Colonization and succession of phytoplankton species in upwelling plumes off the Cape Peninsula

 

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dc.contributor.advisor Hay, C en_ZA
dc.contributor.author Olivieri, Emilia T en_ZA
dc.date.accessioned 2014-12-13T06:28:20Z
dc.date.available 2014-12-13T06:28:20Z
dc.date.issued 1981 en_ZA
dc.identifier.citation Olivieri, E. 1981. Colonization and succession of phytoplankton species in upwelling plumes off the Cape Peninsula. University of Cape Town. en_ZA
dc.identifier.uri http://hdl.handle.net/11427/9987
dc.description Includes bibliographical references. en_ZA
dc.description.abstract Colonization and temporal changes in phytoplankton diversity and biomass in the upwelling plumes off the Cape Peninsula are described for two different communities. A drogue study showed the presence of a fast-developing mixed phytoplankton community with Chaetoceros compressus Laud. and Skeletonema costatum (Grev.) Cleve the dominant species. Monthly transect studies, however, revealed the presence of another community consistently dominated by Nitzschia spp. Species succession did not occur in either phytoplankton community. Factors Likely to affect the development of the phytoplankton communities and cause differences in certain community characteristics, e.g. dominance, biomass and diversity, were attributed to differences in: ( 1) the origins of the source water; (2) the wind speed and direction; and (3) the sampling strategies employed. The factors responsible for the successful colonization of the different species in the phytoplankton community were thought to depend on: (1) the initial variations in species diversity and abundance of the seeded population in newly upwelled waters; (2) the extent to which the upwelled waters mixed with neighbouring waters; and (3) the specific selective adaptations for growth of the individual species. Possible adaptive phytoplanktonic mechanisms in a changing environment, were discussed in terms of cell size, growth, nutrient absorption and buoyancy. en_ZA
dc.language.iso eng en_ZA
dc.title Colonization and succession of phytoplankton species in upwelling plumes off the Cape Peninsula en_ZA
dc.type Master Thesis
uct.type.publication Research en_ZA
uct.type.resource Thesis en_ZA
dc.publisher.institution University of Cape Town
dc.publisher.faculty Faculty of Science en_ZA
dc.publisher.department Department of Biological Sciences en_ZA
dc.type.qualificationlevel Masters
dc.type.qualificationname MSc en_ZA
uct.type.filetype Text
uct.type.filetype Image
dc.identifier.apacitation Olivieri, E. T. (1981). <i>Colonization and succession of phytoplankton species in upwelling plumes off the Cape Peninsula</i>. (Thesis). University of Cape Town ,Faculty of Science ,Department of Biological Sciences. Retrieved from http://hdl.handle.net/11427/9987 en_ZA
dc.identifier.chicagocitation Olivieri, Emilia T. <i>"Colonization and succession of phytoplankton species in upwelling plumes off the Cape Peninsula."</i> Thesis., University of Cape Town ,Faculty of Science ,Department of Biological Sciences, 1981. http://hdl.handle.net/11427/9987 en_ZA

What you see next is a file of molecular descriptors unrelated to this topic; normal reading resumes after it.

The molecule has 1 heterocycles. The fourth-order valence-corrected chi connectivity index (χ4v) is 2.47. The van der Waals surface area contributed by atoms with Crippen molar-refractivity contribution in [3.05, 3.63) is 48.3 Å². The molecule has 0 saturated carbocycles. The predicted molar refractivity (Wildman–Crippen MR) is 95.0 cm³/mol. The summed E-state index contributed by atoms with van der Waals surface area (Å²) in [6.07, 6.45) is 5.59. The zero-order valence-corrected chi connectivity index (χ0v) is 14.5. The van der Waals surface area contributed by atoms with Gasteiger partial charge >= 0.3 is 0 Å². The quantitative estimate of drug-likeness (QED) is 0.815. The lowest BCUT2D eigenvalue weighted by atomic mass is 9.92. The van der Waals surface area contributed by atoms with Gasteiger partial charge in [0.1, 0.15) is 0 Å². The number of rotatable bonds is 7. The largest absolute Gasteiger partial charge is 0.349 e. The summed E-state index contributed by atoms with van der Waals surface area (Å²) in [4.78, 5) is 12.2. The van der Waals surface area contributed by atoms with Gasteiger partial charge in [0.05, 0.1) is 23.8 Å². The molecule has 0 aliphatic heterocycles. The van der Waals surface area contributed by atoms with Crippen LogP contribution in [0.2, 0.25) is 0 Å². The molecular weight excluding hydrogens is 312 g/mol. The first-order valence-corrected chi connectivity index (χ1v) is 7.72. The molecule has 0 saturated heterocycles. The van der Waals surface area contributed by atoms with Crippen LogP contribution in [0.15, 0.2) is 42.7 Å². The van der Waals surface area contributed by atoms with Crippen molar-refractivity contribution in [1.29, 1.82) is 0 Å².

dc.identifier.vancouvercitation Olivieri ET. Colonization and succession of phytoplankton species in upwelling plumes off the Cape Peninsula. [Thesis]. University of Cape Town ,Faculty of Science ,Department of Biological Sciences, 1981 [cited yyyy month dd]. Available from: http://hdl.handle.net/11427/9987 en_ZA
dc.identifier.ris TY - Thesis / Dissertation AU - Olivieri, Emilia T AB - Colonization and temporal changes in phytoplankton diversity and biomass in the upwelling plumes off the Cape Peninsula are described for two different communities. A drogue study showed the presence of a fast-developing mixed phytoplankton community with Chaetoceros compressus Laud. and Skeletonema costatum (Grev.) Cleve the dominant species. Monthly transect studies, however, revealed the presence of another community consistently dominated by Nitzschia spp. Species succession did not occur in either phytoplankton community. Factors Likely to affect the development of the phytoplankton communities and cause differences in certain community characteristics, e.g. dominance, biomass and diversity, were attributed to differences in: ( 1) the origins of the source water; (2) the wind speed and direction; and (3) the sampling strategies employed. The factors responsible for the successful colonization of the different species in the phytoplankton community were thought to depend on: (1) the initial variations in species diversity and abundance of the seeded population in newly upwelled waters; (2) the extent to which the upwelled waters mixed with neighbouring waters; and (3) the specific selective adaptations for growth of the individual species. Possible adaptive phytoplanktonic mechanisms in a changing environment, were discussed in terms of cell size, growth, nutrient absorption and buoyancy. DA - 1981 DB - OpenUCT DP - University of Cape Town LK - https://open.uct.ac.za PB - University of Cape Town PY - 1981 T1 - Colonization and succession of phytoplankton species in upwelling plumes off the Cape Peninsula TI - Colonization and succession of phytoplankton species in upwelling plumes off the Cape Peninsula UR - http://hdl.handle.net/11427/9987 ER - en_ZA


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